This morning, as if they had just been waiting for the White Album to be finished, the police raided Ringo’s flat in Montagu Square, where John and Yoko were staying. This did not come entirely as a surprise, said Lennon:

That thing was set up. The Daily Express was there before the cops came. In fact, Don Short had told us, “They’re coming to get you,” three weeks before. So, believe me, I’d cleaned the house out, because Jimi Hendrix had lived there before in the apartment, and I’m not stupid. I went through the whole damn house.

And if the image of Beatle John frantically “hoovering” (as the Brits call it) to try and pick up every last marijuana seed left behind by Ringo and Jimi does not amuse you, I don’t know what I can do to help. In fact this whole affair, though sordid and degrading to all involved, had many farcical qualities, with John and Yoko dressed only in vests, policemen coming in through the window, and drug-sniffing dogs named “Yogi” and “Booboo.”

Though John had apparently done a decent job of cleaning — only trace amounts of hash were found in the bedroom and bathroom — he’d neglected to account for the fact that there were many unopened boxes of his possessions in the flat. When searched, these yielded (says The Beatles Bible) “27.3 grains of hashish in an unsealed brown envelope in a blue trunk in the bedroom” and “191.8 grains of hashish in a binocular case in the living room.”

As Bob Spitz points out, this bust was an indication that The Beatles’ relationship with the authorities, as well as the media, was changing. In the past they had always been pampered and protected by the powers that be. But now that they were turning into longhaired freaks instead of adorable moptops, the establishment was starting to think that they’d gone too far and needed to be reined it.

It makes sense that John was the first to be targeted. Not only was he the most outspoken, but his brazenly public affair with Yoko upset a lot of people — she was after all a foreigner, and not a cute white one like a German or something. She was an “Oriental,” as the nomenclature was designated at the time, and the backlash against her was often overtly racist.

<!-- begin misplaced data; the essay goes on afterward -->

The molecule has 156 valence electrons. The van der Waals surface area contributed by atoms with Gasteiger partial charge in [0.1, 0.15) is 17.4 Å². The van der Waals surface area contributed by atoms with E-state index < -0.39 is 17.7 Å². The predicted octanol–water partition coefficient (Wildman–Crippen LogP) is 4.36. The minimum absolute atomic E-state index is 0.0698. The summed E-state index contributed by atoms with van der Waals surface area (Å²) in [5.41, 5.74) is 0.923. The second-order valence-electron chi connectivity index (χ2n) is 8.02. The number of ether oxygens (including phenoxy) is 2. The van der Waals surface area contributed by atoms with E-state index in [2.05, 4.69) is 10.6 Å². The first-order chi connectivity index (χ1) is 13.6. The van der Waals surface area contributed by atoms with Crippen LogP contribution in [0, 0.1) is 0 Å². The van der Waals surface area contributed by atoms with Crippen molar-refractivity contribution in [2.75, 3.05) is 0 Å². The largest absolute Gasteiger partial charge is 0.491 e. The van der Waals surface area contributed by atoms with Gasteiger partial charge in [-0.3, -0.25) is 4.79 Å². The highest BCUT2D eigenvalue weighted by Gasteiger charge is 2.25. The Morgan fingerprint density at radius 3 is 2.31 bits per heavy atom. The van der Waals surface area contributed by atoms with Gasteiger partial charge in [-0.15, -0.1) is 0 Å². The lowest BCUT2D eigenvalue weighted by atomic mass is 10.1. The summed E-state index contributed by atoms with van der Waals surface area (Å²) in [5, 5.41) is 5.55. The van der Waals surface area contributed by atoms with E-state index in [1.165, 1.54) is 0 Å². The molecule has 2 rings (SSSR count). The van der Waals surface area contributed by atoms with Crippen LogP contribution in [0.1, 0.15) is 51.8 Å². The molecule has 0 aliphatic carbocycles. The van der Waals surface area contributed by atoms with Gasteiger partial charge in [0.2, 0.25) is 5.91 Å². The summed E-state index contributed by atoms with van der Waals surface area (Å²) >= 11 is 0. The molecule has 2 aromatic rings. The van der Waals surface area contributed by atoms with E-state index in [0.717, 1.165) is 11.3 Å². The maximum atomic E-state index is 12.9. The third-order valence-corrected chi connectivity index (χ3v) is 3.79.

In the end this arrest would result in only a fine, but a message had been sent, says Spitz: “The press and police had taken off the gloves…. [John] told friends that everyone — the press, the police, even the fans — ‘were out to get him.’”

As we all know, it was the fans who eventually got him. But as with the Rolling Stones’ February 1967 drug bust, the press and the police were both key players in today’s raid. Cameras aplenty were on hand to record the Smart Beatle and his special lady friend being ignominiously marched through the street to a waiting police car.

It is not impossible that the timing was actually not a coincidence. I hate to add any more conspiracy theories to the internet, but it is interesting that Lennon was allowed to finish his album before being busted, thus guaranteeing that EMI would get some return on all they had invested in the latest Beatle venture. Was someone at EMI in touch with someone at the Drugs Squad? Was the idea to throw a scare into The Beatles, and convince them to go back to being happy campers who made money for the Man and didn’t rock the boat?

Probably not. But it makes you think.